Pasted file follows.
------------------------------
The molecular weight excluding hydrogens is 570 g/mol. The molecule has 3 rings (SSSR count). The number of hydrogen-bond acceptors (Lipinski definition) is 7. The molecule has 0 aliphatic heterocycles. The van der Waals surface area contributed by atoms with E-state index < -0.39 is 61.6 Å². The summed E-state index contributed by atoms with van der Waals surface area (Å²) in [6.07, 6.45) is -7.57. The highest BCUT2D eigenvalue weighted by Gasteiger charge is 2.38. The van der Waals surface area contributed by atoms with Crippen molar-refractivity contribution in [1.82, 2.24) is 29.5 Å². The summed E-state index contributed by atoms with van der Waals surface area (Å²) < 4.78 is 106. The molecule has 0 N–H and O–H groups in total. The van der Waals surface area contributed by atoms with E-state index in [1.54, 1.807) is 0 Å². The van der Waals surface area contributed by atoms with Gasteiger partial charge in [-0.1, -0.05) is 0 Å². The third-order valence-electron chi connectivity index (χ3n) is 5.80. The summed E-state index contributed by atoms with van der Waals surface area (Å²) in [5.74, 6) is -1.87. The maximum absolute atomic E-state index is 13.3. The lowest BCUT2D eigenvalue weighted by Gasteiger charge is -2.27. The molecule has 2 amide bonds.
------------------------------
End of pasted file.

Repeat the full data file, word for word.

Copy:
The molecular weight excluding hydrogens is 570 g/mol. The molecule has 3 rings (SSSR count). The number of hydrogen-bond acceptors (Lipinski definition) is 7. The molecule has 0 aliphatic heterocycles. The van der Waals surface area contributed by atoms with E-state index < -0.39 is 61.6 Å². The summed E-state index contributed by atoms with van der Waals surface area (Å²) in [6.07, 6.45) is -7.57. The highest BCUT2D eigenvalue weighted by Gasteiger charge is 2.38. The van der Waals surface area contributed by atoms with Crippen molar-refractivity contribution in [1.82, 2.24) is 29.5 Å². The summed E-state index contributed by atoms with van der Waals surface area (Å²) < 4.78 is 106. The molecule has 0 N–H and O–H groups in total. The van der Waals surface area contributed by atoms with E-state index in [1.54, 1.807) is 0 Å². The van der Waals surface area contributed by atoms with Gasteiger partial charge in [-0.1, -0.05) is 0 Å². The third-order valence-electron chi connectivity index (χ3n) is 5.80. The summed E-state index contributed by atoms with van der Waals surface area (Å²) in [5.74, 6) is -1.87. The maximum absolute atomic E-state index is 13.3. The lowest BCUT2D eigenvalue weighted by Gasteiger charge is -2.27. The molecule has 2 amide bonds.